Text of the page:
All Royal Mail coaches left the Swan With Two Necks public house in Lad Lane London at 7.30pm promptly before picking up their guards and the post from the headquaters at Victoria Embankment and leaving for their destinations at 8pm. Crowds watched them leaving, the guards resplendent in their scarlett coats and bear skin hats each carrying a pair of pistols and their post horns. Martin finished by demonstrating the various calls on the post horn.

Martin was thanked for an excellent talk with so much information and beautifully illustrated.

Chris Featherstone

JANUARY 2020 Image


Our annual business meeting took place in the library on 28th January. The chair welcomed the members and thanked the committee for all their hard work throughout the year. Several members were also thanked for their contribution to our group.
Sue Simpson, our programme secretary ran through all the talks and events we enjoyed throughout the year including the publication of our book "Frome Survivors"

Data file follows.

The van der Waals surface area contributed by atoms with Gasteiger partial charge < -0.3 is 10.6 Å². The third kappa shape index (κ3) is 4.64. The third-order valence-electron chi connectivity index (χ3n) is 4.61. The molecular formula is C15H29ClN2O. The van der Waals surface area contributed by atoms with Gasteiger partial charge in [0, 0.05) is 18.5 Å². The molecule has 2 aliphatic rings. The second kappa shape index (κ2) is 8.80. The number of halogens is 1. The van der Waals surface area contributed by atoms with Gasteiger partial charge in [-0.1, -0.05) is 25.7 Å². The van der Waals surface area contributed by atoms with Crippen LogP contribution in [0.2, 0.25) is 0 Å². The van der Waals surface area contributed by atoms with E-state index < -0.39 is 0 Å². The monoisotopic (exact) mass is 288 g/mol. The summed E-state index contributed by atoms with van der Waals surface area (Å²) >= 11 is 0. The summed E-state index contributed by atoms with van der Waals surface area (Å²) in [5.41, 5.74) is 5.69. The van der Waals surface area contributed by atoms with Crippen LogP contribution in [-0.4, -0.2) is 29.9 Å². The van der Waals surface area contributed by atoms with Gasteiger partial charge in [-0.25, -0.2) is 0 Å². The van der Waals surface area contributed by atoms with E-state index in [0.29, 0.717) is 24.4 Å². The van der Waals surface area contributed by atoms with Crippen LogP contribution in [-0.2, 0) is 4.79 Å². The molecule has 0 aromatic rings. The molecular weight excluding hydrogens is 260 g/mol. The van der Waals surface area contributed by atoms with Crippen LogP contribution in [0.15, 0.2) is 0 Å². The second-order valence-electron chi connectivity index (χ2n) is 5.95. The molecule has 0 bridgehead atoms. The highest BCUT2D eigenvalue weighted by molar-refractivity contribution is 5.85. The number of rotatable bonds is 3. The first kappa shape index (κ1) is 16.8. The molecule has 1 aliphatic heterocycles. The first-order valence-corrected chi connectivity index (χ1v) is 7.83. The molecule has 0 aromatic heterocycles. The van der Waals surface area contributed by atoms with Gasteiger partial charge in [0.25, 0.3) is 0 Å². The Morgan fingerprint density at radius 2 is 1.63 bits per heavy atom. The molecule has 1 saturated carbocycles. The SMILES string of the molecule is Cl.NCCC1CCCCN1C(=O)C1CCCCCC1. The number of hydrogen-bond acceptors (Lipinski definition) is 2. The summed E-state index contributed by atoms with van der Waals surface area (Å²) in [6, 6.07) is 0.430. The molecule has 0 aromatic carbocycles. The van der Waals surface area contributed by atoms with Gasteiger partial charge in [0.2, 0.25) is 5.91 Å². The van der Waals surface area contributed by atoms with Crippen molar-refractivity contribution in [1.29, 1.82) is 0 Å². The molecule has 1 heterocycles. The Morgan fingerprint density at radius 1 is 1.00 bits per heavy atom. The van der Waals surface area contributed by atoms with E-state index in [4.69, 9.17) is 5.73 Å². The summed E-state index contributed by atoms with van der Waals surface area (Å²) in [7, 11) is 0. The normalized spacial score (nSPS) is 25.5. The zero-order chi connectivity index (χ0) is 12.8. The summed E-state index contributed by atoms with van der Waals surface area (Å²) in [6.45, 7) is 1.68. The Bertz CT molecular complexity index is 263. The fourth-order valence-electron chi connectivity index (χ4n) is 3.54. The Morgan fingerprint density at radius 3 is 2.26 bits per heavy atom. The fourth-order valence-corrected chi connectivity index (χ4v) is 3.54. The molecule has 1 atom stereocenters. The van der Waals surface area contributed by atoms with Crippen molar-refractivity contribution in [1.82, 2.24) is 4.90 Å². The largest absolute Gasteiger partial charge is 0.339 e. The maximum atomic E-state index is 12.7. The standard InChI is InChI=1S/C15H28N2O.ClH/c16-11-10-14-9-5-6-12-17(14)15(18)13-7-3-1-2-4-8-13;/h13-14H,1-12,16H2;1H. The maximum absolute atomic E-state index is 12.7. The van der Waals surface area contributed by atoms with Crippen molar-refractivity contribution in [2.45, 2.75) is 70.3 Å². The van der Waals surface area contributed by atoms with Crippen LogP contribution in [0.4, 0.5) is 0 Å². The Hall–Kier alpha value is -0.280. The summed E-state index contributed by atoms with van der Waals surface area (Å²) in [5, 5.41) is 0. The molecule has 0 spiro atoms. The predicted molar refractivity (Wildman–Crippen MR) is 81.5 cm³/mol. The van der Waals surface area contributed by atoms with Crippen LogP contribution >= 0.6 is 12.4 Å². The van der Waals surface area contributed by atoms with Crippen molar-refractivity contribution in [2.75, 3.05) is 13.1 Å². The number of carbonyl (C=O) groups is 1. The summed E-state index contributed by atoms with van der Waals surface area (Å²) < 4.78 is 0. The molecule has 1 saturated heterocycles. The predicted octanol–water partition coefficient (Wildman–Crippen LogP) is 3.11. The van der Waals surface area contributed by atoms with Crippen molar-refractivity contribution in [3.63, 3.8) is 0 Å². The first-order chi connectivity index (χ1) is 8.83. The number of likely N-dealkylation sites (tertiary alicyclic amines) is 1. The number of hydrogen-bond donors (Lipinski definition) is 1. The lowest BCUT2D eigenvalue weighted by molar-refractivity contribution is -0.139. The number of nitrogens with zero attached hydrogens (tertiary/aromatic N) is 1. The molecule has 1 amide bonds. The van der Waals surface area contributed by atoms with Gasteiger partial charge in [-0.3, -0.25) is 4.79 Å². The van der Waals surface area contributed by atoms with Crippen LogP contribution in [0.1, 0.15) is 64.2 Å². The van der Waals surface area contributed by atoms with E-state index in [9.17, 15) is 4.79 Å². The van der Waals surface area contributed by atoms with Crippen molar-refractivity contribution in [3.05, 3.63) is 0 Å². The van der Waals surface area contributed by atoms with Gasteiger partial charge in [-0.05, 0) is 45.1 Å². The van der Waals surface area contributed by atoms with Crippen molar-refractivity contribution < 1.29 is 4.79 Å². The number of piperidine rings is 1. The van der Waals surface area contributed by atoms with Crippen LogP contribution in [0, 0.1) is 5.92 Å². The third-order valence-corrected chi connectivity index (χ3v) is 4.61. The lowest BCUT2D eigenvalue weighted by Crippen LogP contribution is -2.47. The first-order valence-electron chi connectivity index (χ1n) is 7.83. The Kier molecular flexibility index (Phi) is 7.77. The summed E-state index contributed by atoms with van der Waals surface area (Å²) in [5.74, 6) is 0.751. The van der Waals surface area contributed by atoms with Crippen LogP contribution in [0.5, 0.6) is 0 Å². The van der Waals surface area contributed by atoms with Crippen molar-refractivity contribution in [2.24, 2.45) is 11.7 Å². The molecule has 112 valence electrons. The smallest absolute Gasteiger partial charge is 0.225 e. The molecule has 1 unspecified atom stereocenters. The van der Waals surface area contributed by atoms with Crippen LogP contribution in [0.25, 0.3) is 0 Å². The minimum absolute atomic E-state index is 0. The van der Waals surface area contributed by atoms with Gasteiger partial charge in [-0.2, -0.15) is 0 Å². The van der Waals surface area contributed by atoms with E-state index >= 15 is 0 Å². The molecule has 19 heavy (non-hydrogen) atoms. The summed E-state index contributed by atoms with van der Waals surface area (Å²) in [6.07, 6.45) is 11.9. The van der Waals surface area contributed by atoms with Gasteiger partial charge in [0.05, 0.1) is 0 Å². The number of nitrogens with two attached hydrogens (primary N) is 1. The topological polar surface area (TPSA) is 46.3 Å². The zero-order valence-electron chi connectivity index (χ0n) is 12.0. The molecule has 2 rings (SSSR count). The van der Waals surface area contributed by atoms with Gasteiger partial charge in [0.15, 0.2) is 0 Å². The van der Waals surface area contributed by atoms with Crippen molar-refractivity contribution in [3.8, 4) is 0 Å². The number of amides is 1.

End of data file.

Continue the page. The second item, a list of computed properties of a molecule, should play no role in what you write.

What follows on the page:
The next report should have been from our treasurer, Gerald Burdall but unfortunately he was not able to be with us owing to illness. He will present his report at the February meeting.
No one wished to be nominated to join the committee and as the present committee were all prepared to stand for re-election, this was proposed and seconded. They are Chris Featherstone Chair, Sue Latham Secretary, Sue Simpson Programme Secretary, Gerald Burdall Treasurer and Sue Leather other duties.

We welcomed two ladies from Home in Frome who informed us of their new project following on from the publication of their book "Home in Frome". We then handed over to Sue Latham for her presentation.